Dr. Cullen Buie is an Associate Professor and the Esther and Harold E. Egerton Career Development Professor in the Department of Mechanical Engineering at the Massachusetts Institute of Technology. He received his B.S. in Mechanical Engineering from The Ohio State University and his M.S. and Ph.D. in Mechanical Engineering from Stanford University. Afterwards, Cullen was awarded a University of California President’s Postdoctoral Fellowship to conduct research at the University of California-Berkeley. Cullen joined the faculty at MIT in 2010. He has received many awards and honors in his career, including the Presidential Early Career Award for Scientists and Engineers, the DARPA Young Faculty Award, the DuPont Young Professor Award, and the NSF CAREER Award. Cullen was also named a Stanford Distinguished Alumni Scholar, and, in 2016, Cullen was named one of the 100 Most Influential African Americans by The Root. Cullen is joining us to give us an inside look into his life and science.
People Behind the Science Podcast Show Notes
Life Outside of Science (2:41)
When he’s not working, Cullen likes spending time with his wife and three kids. He takes advantage of down time to catch up on sleep and also to indulge in watching stand-up comedy. One of his favorite comedians is Jim Gaffigan. Cullen is also a big college football fan, and he is always rooting for the Ohio State Buckeyes.
The Scientific Side (3:44)
In Cullen’s lab, they are working on a variety of projects that involve putting new nucleic acids or DNA into cells. For the most part, they use bacteria or other microbial cells and insert DNA that allow the cells to produce different things.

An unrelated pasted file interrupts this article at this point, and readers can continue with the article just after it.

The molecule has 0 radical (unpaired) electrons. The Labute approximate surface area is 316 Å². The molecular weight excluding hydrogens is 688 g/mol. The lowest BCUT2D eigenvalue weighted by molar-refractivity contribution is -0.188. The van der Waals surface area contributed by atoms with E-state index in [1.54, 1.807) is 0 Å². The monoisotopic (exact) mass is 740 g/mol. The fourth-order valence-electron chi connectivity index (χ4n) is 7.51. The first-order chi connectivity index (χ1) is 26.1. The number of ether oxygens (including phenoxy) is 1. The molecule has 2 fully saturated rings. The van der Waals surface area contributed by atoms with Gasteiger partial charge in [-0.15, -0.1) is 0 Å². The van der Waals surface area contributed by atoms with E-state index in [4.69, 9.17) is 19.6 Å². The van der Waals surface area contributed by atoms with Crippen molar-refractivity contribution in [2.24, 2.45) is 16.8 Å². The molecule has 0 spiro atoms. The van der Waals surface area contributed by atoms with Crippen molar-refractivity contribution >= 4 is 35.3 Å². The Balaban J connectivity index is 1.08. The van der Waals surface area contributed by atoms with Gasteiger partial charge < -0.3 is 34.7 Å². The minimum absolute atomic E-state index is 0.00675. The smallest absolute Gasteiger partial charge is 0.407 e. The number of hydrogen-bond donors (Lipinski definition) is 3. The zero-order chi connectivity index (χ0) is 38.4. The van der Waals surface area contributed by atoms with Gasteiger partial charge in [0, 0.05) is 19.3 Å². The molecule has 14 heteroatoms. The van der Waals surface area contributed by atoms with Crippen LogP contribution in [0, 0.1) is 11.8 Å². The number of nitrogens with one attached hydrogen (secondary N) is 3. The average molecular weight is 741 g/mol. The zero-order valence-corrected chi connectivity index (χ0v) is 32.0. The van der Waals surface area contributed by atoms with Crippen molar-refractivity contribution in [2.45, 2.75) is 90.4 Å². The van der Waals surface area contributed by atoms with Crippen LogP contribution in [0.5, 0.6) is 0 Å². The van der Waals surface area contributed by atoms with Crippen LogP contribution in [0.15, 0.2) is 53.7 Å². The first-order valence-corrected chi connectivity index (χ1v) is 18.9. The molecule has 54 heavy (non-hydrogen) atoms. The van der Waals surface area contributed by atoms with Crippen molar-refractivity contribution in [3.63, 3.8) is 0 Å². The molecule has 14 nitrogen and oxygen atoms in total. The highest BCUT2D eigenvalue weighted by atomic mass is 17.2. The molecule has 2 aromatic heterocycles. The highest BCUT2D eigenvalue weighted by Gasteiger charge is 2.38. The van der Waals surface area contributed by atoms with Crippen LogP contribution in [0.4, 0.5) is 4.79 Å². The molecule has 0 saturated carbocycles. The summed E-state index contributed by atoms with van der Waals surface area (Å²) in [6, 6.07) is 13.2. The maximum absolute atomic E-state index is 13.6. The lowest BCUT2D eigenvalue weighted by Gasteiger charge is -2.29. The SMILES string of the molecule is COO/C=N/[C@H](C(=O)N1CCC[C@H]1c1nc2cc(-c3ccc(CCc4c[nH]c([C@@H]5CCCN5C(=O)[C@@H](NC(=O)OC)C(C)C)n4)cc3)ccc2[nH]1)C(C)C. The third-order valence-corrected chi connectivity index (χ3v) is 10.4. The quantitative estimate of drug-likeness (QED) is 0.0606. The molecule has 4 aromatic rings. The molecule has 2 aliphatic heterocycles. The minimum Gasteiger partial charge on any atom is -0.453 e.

A Dose of Motivation (5:28)
“Do not be anxious about anything, but in every situation, by prayer and petition, with thanksgiving, present your requests to God. And the peace of God, which transcends all understanding, will guard your hearts and your minds in Christ Jesus.” Philippians 4:6-7
“Do or do not, there is no try.” – Yoda.
What Got You Hooked on Science? (10:29)
Early on, Cullen was really into sports and wasn’t especially interested in science or engineering. He played basketball and football in high school and had aspirations of pursuing a career related to athletics. Despite this, Cullen demonstrated an aptitude in science, and he took many advanced courses over the years. When he was preparing to go to college, he declared his major originally as pre-med since his sister was in medical school, but he was actually still undecided. Cullen went with his family to the Ohio State University campus to pick his younger brother up from a football camp over the summer, and while Cullen was there, he was able to meet with people on campus who introduced him to the field of engineering. Just a few days later, Cullen was back on campus and enrolled in a summer program that began his formal engineering education. Cullen considered many different career paths such as start up companies, industry positions, national laboratories, and consulting before deciding to become an academic professor. For him, academia was a place he could best integrate all of his skills, talents, and passions.
The Low Points: Failures and Challenges (24:18)
In Cullen’s first term in graduate school at Stanford, he was surrounded by brilliant students who were all coming in with different levels of experience. He quickly realized that he was behind compared to where he needed to be, and Cullen struggled with all of his classes that first semester. At the end of the semester, he went home for winter break. Cullen wasn’t happy with his grades, and he spent time updating his resume in case he didn’t make it through the first year and needed to find a job. When he returned to school, Cullen consulted with people in his lab to learn tips on studying for his courses, and things gradually got better.